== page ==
To address the concerns of existing licensees, new taproom licenses will be limited to 1 for every 9,000 people in a town or city. Other licenses are available on a 1 per 3,000 person basis, and the number of breweries and distilleries has no limit — they just can’t open a taproom.

Existing taprooms can stay open, even if their city is over the new limit. Taprooms will also be able to be open from 9 a.m. to 9 p.m. Current law requires them to close at 8 p.m.

Taprooms are currently barred from holding live-music events but will be allowed to hold a limited number of events per year.

Other restrictions remain in place: no TVs, no chairs or stools at the taproom bar, and limited serving sizes.

In Alaska, taprooms have been used as a way for small breweries to make money and create a market for their beer before they begin distributing widely.

Limiting the number of new taprooms has been intensely controversial, and on Sunday, Rep. Jonathan Kreiss-Tomkins, D-Sitka, unsuccessfully attempted to reduce the limit.

“This substantially restricts competition and restricts business creation in this industry,” he said.

His amendment failed 15-22, with opponents saying they didn’t want to disrupt a delicately balanced compromise among different parts of the alcohol industry.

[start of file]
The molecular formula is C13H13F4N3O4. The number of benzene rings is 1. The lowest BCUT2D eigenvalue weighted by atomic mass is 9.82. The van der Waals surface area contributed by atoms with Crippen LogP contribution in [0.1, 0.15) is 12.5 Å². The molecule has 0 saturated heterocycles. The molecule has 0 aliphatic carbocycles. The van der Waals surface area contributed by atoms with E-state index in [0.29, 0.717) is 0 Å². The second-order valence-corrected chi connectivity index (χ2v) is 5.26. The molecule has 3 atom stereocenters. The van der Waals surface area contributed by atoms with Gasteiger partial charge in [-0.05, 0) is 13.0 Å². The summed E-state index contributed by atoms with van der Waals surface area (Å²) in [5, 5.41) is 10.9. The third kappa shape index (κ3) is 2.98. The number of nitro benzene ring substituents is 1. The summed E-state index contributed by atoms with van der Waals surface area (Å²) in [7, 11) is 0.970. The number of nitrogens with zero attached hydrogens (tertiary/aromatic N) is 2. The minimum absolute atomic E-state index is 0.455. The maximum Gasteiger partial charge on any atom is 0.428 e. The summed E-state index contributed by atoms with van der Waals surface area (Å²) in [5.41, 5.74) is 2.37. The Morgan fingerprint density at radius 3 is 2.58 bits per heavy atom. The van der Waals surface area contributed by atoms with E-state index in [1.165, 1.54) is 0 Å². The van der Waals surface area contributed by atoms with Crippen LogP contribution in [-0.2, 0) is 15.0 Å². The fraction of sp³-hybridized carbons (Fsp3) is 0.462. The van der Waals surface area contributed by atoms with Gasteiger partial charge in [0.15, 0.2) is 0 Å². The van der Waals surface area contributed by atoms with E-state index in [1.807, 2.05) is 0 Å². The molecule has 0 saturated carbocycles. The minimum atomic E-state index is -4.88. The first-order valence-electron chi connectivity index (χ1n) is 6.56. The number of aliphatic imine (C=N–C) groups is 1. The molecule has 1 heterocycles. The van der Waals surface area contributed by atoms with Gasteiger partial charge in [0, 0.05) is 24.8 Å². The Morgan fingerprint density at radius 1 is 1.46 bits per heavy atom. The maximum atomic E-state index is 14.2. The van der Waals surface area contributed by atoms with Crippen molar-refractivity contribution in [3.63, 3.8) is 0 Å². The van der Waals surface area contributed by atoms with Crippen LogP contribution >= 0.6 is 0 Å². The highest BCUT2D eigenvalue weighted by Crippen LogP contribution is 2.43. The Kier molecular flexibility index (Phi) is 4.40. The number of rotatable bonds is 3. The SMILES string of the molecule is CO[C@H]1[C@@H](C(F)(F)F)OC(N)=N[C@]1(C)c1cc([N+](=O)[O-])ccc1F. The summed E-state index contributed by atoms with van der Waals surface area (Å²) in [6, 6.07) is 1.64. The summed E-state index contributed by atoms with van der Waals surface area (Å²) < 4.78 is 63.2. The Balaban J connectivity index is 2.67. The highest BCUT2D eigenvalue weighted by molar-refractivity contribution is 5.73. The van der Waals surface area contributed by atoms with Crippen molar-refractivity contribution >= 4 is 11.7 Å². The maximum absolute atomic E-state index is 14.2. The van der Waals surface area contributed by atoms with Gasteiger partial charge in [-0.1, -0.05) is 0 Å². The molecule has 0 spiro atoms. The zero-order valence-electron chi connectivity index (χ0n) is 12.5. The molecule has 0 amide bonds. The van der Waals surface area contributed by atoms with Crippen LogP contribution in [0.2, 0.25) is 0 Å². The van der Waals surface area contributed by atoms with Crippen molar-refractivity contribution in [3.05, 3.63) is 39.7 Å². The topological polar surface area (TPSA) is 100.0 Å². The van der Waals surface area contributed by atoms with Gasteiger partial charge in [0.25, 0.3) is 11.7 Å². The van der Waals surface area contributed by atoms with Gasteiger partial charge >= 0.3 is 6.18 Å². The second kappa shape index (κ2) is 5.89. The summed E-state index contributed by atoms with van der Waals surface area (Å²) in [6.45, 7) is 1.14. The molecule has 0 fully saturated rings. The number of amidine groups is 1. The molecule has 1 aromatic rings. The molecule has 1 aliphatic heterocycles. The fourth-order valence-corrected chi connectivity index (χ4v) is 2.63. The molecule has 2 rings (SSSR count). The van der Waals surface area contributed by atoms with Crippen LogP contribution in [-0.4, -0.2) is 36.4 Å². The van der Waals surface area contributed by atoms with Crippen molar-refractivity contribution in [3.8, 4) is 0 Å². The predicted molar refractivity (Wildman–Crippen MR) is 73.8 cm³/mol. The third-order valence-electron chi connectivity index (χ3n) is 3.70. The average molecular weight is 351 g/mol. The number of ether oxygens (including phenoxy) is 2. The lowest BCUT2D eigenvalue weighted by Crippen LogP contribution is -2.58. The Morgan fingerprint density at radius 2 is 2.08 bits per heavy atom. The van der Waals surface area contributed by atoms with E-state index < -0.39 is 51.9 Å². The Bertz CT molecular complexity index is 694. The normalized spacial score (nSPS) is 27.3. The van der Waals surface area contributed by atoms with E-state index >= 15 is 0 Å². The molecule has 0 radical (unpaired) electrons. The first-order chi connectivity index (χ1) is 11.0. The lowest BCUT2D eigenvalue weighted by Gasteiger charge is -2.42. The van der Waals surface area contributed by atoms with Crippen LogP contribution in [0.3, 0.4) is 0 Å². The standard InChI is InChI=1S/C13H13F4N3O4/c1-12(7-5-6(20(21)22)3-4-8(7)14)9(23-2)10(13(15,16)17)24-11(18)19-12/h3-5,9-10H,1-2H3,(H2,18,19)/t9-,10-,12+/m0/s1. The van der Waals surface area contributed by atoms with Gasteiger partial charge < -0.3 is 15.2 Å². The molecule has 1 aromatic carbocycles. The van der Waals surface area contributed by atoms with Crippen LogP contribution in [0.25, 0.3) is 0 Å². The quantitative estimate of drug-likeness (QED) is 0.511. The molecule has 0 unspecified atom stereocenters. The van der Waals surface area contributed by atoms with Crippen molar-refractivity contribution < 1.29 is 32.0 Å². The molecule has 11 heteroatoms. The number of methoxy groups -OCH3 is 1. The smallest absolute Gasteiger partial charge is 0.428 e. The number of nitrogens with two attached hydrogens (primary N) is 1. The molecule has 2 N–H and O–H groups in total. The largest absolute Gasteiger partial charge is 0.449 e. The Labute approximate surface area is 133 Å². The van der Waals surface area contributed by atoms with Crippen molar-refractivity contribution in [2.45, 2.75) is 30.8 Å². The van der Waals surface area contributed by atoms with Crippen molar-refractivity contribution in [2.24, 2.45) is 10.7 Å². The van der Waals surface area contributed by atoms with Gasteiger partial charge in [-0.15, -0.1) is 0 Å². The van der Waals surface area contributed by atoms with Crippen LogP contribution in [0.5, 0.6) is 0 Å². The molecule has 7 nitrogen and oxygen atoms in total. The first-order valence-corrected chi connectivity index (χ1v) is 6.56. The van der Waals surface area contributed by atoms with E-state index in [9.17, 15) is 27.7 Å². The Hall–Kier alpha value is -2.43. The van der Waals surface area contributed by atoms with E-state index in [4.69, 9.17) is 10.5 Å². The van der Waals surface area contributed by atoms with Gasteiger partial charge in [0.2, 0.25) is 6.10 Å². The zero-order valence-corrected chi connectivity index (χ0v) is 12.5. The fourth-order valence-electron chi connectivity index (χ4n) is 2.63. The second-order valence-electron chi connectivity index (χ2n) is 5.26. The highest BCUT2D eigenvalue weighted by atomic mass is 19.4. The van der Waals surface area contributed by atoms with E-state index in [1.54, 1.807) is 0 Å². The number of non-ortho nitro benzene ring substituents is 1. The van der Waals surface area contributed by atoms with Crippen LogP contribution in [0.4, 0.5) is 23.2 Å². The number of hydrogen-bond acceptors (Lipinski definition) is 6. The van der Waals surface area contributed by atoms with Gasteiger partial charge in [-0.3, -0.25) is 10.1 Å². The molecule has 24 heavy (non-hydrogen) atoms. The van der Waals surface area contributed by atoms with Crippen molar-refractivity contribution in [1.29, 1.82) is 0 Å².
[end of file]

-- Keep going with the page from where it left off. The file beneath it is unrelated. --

A followup amendment, allowing more taprooms after the year 2030, passed 20-17.

Among the bill’s effects:

The state will begin to license companies that ship alcohol by mail, taxing those businesses for the first time. Licensing will help police fight bootlegging to the state’s “dry” communities, proponents say.

Beer kegs must be registered, allowing police to track who bought the alcohol for an underage drinking party.

Local governments, including Alaska Native tribes, can now buy alcohol licenses.

Because the Alaska Department of Law rarely prosecutes misdemeanors, many low-level alcohol crimes will become citations instead of misdemeanors. Proponents said businesses operating improperly were escaping punishment because of the state’s low prosecution rate.

It’s easier to serve beer and wine at a music festival, outdoor concert or nonprofit event by using a restaurant’s alcohol license, even if the event takes place away from the restaurant.

The bill makes most types of licenses more expensive, but licensees will get additional privileges. Liquor stores will be able to hold events at which they can serve samples. They can also deliver alcohol to homes. A bar will be able to serve alcohol at multiple counters under one license.

SB 9 must return to the Senate for a procedural vote, but Senate President Peter Micciche, who has pushed the bill for the past 10 years, said he expects that will be just a formality before the bill goes to Gov. Mike Dunleavy, who is expected to approve it.

• James Brooks is a longtime Alaska reporter, having previously worked at the Anchorage Daily News, Juneau Empire, Kodiak Mirror and Fairbanks Daily News-Miner. This article originally appeared online at alaskabeacon.com. Alaska Beacon, an affiliate of States Newsroom, is an independent, nonpartisan news organization focused on connecting Alaskans to their state government.